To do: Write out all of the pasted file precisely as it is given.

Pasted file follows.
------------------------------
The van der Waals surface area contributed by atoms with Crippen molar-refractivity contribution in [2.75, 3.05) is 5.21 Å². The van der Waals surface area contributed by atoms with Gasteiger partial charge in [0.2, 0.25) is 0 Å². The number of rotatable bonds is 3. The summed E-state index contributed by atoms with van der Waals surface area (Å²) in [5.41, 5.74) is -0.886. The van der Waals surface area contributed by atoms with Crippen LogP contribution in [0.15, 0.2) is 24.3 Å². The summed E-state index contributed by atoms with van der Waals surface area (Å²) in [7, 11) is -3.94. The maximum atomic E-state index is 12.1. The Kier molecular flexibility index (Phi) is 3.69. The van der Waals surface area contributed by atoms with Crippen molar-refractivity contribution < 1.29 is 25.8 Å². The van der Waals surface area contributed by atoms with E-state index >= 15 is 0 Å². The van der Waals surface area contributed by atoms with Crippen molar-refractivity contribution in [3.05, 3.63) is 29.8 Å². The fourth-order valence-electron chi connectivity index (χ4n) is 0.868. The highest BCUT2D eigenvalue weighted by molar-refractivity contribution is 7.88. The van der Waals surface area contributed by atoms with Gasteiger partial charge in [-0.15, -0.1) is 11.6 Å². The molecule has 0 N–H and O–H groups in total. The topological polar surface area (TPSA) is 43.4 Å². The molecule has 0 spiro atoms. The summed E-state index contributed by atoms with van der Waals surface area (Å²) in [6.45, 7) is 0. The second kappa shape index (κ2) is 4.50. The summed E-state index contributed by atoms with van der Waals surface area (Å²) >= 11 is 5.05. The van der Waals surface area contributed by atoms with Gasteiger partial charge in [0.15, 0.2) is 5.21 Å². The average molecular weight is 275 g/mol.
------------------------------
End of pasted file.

The van der Waals surface area contributed by atoms with Crippen molar-refractivity contribution in [2.75, 3.05) is 5.21 Å². The van der Waals surface area contributed by atoms with Gasteiger partial charge in [0.2, 0.25) is 0 Å². The number of rotatable bonds is 3. The summed E-state index contributed by atoms with van der Waals surface area (Å²) in [5.41, 5.74) is -0.886. The van der Waals surface area contributed by atoms with Crippen LogP contribution in [0.15, 0.2) is 24.3 Å². The summed E-state index contributed by atoms with van der Waals surface area (Å²) in [7, 11) is -3.94. The maximum atomic E-state index is 12.1. The Kier molecular flexibility index (Phi) is 3.69. The van der Waals surface area contributed by atoms with Crippen molar-refractivity contribution < 1.29 is 25.8 Å². The van der Waals surface area contributed by atoms with E-state index >= 15 is 0 Å². The van der Waals surface area contributed by atoms with Crippen molar-refractivity contribution in [3.05, 3.63) is 29.8 Å². The fourth-order valence-electron chi connectivity index (χ4n) is 0.868. The highest BCUT2D eigenvalue weighted by molar-refractivity contribution is 7.88. The van der Waals surface area contributed by atoms with Gasteiger partial charge in [-0.15, -0.1) is 11.6 Å². The molecule has 0 N–H and O–H groups in total. The topological polar surface area (TPSA) is 43.4 Å². The molecule has 0 spiro atoms. The summed E-state index contributed by atoms with van der Waals surface area (Å²) in [6.45, 7) is 0. The second kappa shape index (κ2) is 4.50. The summed E-state index contributed by atoms with van der Waals surface area (Å²) >= 11 is 5.05. The van der Waals surface area contributed by atoms with Gasteiger partial charge in [0.15, 0.2) is 5.21 Å². The average molecular weight is 275 g/mol.